In Praise of Water and the Antics of the Loir

I returned from three weeks in England to no running water. The bore hole pump was struck by lightning during recent storms and I had to wait for Monsieur Le Forage (Mr Bore Hole) to order a new pump, which meant a week of driving down to the village to fill up water containers at the communal tap. 

It's remarkable how much water we pour down the sink so easily. Using all my water from a bottle made me careful not to waste a drop. The washing up water and my wash water was recycled to flush the loo and water the plants. As inconvenient as it was to be without, my appreciation for clean water became ever greater. As I let it pour from a jug to wash my hands, the coolness and the splashing on my skin felt particularly delicious while the cicadas rasped away in the baking heat. We really can do nothing without water, in fact we are nothing without it. 

Apart from the odd thunderstorm and shower, rain is scarce here from May until September. The smaller streams and rivers tend to dry up, many of them run under the rocky ground towards the coast. Even though I have found most locals take seriously the need to conserve water, I notice too how the farmer on the plain nearby extravagantly pumps water over his lettuces during the heat of the day. The same farmer is known for his liberal use of chemicals; the price paid for people expecting lettuces throughout the year. It's easy to forget that traditionally lettuces were considered a treat for springtime, not something to eat in the heat of the summer, by when they have naturally gone to seed. 

 Dreaming of clear water. The waterfall at Sillons La Cascade

Dreaming of clear water. The waterfall at Sillons La Cascade

The other thing I came home to was a sizeable hole in my bedroom shutter along with a lot of wood shavings and some tell tale droppings. Somebody had been busy.

Meet the loir.

 Serious gnawing has taken place.

Serious gnawing has taken place.

I had heard about the loir long before I met it. Indeed, I had often heard the loir itself before that meeting. 

Sometimes at night there would be a vigorous scratching and scrabbling about in the wall cavities, in the roof space and on the balcony. I was told it was probably the loir who ate through the wiring to the solar panels, who caused black outs from chomping through yet more electrical wires in the attic. 

When I came to visit last September I found all the grapes had been cleared off the vine which grows up the trellis at the front of the house, leaving only the lacy stems. Not one single grape had been left. 'It'll be the loir,' said my neighbours.

 The  loir,  known as the edible dormouse. It was considered a delicacy by the Etruscans and the Romans, who kept them in ceramic jars, fattened them on chestnuts, acorns and walnuts, dipped them in honey and rolled them in poppy seeds before roasting them.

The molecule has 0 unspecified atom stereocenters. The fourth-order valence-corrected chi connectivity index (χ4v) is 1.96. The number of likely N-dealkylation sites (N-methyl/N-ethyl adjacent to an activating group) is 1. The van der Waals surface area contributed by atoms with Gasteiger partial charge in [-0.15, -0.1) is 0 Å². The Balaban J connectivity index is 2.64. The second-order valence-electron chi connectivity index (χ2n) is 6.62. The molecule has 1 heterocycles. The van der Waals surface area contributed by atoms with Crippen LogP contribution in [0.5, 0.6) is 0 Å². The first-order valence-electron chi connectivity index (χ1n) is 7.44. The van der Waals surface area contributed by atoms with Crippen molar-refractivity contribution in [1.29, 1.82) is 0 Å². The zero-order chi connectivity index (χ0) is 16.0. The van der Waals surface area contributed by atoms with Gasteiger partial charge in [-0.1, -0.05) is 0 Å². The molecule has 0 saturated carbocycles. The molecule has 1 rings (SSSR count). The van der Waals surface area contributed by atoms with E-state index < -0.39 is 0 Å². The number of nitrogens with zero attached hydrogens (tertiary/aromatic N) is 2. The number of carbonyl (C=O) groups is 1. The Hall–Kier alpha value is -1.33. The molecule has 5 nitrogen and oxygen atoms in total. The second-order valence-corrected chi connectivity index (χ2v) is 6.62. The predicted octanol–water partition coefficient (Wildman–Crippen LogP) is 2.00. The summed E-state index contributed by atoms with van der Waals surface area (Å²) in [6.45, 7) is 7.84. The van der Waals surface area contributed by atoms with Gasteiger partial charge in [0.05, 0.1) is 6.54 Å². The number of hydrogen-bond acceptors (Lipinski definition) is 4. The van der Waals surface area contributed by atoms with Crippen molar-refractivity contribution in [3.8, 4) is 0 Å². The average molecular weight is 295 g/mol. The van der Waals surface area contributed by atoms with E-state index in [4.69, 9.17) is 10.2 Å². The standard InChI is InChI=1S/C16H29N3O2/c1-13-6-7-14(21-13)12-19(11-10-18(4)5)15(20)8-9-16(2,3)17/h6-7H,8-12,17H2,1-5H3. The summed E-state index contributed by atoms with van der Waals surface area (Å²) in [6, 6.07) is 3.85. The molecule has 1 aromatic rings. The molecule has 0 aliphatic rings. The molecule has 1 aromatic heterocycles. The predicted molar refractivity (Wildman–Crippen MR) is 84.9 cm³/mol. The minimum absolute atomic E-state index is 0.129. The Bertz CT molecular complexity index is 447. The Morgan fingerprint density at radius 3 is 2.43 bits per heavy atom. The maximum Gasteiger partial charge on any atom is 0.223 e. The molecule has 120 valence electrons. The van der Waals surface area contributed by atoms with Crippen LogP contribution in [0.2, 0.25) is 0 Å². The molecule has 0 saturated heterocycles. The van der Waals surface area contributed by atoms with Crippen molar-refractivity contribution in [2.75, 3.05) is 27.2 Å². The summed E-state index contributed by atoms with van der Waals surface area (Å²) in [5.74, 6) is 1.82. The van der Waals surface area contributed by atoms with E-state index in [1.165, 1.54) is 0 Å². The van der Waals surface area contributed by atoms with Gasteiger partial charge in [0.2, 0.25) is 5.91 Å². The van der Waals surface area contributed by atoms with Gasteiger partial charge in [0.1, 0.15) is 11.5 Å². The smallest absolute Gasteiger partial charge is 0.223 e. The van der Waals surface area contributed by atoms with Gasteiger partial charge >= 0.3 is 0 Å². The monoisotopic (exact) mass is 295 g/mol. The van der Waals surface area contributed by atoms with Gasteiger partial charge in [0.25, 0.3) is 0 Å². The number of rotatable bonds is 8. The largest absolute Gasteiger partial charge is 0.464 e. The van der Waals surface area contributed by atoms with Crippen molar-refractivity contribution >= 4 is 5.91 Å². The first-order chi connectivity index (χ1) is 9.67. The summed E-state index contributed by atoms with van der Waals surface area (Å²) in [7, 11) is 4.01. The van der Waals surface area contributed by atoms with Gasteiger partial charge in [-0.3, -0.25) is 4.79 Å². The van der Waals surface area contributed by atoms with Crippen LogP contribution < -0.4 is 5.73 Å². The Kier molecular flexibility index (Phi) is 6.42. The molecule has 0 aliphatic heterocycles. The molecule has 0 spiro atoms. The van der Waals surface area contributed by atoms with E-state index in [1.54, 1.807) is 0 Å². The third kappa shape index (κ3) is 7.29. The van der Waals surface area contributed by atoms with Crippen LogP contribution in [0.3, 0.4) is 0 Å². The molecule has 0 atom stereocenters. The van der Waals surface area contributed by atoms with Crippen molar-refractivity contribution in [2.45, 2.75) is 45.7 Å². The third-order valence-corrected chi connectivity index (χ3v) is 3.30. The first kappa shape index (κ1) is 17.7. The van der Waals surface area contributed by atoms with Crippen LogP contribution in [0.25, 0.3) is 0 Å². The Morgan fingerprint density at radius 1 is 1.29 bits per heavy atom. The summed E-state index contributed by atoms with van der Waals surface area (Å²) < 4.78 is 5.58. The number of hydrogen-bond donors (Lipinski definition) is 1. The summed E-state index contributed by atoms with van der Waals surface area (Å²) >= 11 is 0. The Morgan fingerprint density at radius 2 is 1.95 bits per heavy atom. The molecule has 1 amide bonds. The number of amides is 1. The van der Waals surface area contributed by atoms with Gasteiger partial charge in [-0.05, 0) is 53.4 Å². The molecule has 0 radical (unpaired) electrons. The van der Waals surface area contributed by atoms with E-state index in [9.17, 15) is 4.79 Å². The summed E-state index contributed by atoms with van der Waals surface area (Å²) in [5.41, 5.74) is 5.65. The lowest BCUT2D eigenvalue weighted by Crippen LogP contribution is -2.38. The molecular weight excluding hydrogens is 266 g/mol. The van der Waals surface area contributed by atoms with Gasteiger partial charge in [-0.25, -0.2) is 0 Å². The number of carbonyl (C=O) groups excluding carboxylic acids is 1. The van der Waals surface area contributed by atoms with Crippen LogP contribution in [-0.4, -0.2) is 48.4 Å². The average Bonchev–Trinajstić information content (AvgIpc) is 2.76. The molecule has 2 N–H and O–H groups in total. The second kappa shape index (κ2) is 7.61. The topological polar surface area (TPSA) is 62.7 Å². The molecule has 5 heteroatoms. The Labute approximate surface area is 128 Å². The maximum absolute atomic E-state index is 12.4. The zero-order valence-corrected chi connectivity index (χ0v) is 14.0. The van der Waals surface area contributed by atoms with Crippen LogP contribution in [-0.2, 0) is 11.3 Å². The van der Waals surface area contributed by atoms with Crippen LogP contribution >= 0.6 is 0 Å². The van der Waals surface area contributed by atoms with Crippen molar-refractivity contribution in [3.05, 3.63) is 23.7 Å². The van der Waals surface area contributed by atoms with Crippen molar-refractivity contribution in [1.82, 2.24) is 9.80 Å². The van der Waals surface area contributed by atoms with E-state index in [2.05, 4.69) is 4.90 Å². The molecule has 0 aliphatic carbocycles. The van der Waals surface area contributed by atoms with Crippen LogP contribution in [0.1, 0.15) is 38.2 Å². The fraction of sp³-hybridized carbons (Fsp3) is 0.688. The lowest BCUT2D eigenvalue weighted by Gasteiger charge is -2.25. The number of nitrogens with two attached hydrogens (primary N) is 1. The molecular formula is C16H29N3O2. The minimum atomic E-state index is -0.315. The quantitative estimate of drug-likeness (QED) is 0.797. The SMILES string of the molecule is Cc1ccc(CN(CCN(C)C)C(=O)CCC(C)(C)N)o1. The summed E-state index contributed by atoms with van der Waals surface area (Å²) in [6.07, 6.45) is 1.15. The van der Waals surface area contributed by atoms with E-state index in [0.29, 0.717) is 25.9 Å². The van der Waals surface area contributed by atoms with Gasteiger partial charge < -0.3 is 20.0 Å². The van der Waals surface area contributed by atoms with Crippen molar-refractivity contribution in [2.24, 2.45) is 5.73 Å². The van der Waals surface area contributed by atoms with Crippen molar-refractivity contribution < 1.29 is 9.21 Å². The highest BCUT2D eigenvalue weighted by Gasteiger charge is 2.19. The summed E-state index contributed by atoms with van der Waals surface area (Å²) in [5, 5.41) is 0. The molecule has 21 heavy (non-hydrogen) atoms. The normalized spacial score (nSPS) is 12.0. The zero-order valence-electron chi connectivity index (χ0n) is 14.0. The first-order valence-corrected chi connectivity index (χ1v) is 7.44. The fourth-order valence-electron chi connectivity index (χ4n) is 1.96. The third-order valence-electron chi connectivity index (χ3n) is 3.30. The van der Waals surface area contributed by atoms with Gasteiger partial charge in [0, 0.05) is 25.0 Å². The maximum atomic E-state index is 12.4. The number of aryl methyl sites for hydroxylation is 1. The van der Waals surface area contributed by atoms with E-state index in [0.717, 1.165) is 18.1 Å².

The loir, known as the edible dormouse. It was considered a delicacy by the Etruscans and the Romans, who kept them in ceramic jars, fattened them on chestnuts, acorns and walnuts, dipped them in honey and rolled them in poppy seeds before roasting them. 

I came face to face with the loir a few weeks ago. I was writing at my laptop when from the corner of my eye I saw the shadow of a tail slip under a nearby chair nearby.

I squealed, leaped into the air and dashed over to the sofa to rouse Betty, who in her younger days was a very fine ratter. I have seen her catch a rat in mid air as it flew out of the compost heap. After watching her sniff around the edges of the arm chair, I took a breath, pushed the chair back, and out shot a furry grey animal, just smaller than a squirrel, and ran promptly over my foot! As I felt the sensation of soft fur and claws on my bare skin, two thoughts converged in my brain. 'this is my idea of a nightmare,' and 'this really isn't as bad as I thought it would be.'

The next thing I knew, it had run directly up the wall and was now clinging to the top of the sliding doors, slipping by its claws as Betty barked frantically below. The creature fixed its enormous eyes upon me and I felt its terror at the same time as my own pounding heart. I gingerly opened the doors, dreading that it might fall upon me, managed to dislodge it with a broom, whereupon the animal shot out into the night, chased by Betty at full throttle. 

Since then, I bought some supposedly inaudible sonic deterrents, but the high pitched tone they make seems likely to drive me away before it does the loir, who continues to squeak outside my bedroom window and scamper from one vine trellis to the next with joyful noisy abandon.

Meanwhile, this week the pump was replaced by Monsieur Le Forage and cool, clear water runs out of my taps as the pure magic that it is.